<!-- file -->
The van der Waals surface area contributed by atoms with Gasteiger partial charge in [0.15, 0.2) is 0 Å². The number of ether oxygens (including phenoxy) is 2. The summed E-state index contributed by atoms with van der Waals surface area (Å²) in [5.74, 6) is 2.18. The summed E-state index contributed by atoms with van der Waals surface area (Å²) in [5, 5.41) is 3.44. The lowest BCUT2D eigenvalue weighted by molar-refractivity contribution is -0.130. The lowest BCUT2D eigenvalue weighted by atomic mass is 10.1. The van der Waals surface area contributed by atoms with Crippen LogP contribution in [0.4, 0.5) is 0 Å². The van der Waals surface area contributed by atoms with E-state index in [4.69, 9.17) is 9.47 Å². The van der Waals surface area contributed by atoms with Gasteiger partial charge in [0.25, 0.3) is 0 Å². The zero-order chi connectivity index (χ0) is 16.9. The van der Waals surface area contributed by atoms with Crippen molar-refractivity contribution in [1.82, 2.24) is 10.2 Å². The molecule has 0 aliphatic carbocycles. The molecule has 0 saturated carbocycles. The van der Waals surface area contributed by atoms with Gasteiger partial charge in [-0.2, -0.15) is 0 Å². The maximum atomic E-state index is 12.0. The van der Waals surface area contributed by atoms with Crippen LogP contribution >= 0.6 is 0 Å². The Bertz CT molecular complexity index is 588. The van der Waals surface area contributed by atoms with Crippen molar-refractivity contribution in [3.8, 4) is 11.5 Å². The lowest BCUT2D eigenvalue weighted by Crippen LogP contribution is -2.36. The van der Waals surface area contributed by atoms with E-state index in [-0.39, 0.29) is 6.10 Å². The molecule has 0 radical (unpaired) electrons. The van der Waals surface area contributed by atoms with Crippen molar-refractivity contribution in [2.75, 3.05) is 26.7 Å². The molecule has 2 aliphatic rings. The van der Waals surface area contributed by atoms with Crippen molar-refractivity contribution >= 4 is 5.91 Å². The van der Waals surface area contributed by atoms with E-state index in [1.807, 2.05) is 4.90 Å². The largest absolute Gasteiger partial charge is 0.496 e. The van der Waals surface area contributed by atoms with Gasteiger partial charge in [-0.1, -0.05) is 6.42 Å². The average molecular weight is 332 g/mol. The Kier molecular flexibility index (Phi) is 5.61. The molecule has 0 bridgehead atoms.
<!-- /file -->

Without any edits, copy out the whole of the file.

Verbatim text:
The van der Waals surface area contributed by atoms with Gasteiger partial charge in [0.15, 0.2) is 0 Å². The number of ether oxygens (including phenoxy) is 2. The summed E-state index contributed by atoms with van der Waals surface area (Å²) in [5.74, 6) is 2.18. The summed E-state index contributed by atoms with van der Waals surface area (Å²) in [5, 5.41) is 3.44. The lowest BCUT2D eigenvalue weighted by molar-refractivity contribution is -0.130. The lowest BCUT2D eigenvalue weighted by atomic mass is 10.1. The van der Waals surface area contributed by atoms with Crippen LogP contribution in [0.4, 0.5) is 0 Å². The van der Waals surface area contributed by atoms with E-state index in [4.69, 9.17) is 9.47 Å². The van der Waals surface area contributed by atoms with Gasteiger partial charge in [0.25, 0.3) is 0 Å². The zero-order chi connectivity index (χ0) is 16.9. The van der Waals surface area contributed by atoms with Crippen molar-refractivity contribution in [1.82, 2.24) is 10.2 Å². The molecule has 0 aliphatic carbocycles. The molecule has 0 saturated carbocycles. The van der Waals surface area contributed by atoms with Gasteiger partial charge in [-0.2, -0.15) is 0 Å². The maximum atomic E-state index is 12.0. The van der Waals surface area contributed by atoms with Crippen LogP contribution >= 0.6 is 0 Å². The Bertz CT molecular complexity index is 588. The van der Waals surface area contributed by atoms with Crippen molar-refractivity contribution in [3.8, 4) is 11.5 Å². The lowest BCUT2D eigenvalue weighted by Crippen LogP contribution is -2.36. The van der Waals surface area contributed by atoms with E-state index in [-0.39, 0.29) is 6.10 Å². The molecule has 0 radical (unpaired) electrons. The van der Waals surface area contributed by atoms with Crippen molar-refractivity contribution in [2.75, 3.05) is 26.7 Å². The molecule has 2 aliphatic rings. The van der Waals surface area contributed by atoms with Crippen molar-refractivity contribution >= 4 is 5.91 Å². The van der Waals surface area contributed by atoms with E-state index in [1.807, 2.05) is 4.90 Å². The largest absolute Gasteiger partial charge is 0.496 e. The van der Waals surface area contributed by atoms with Gasteiger partial charge in [-0.1, -0.05) is 6.42 Å². The average molecular weight is 332 g/mol. The Kier molecular flexibility index (Phi) is 5.61. The molecule has 0 bridgehead atoms.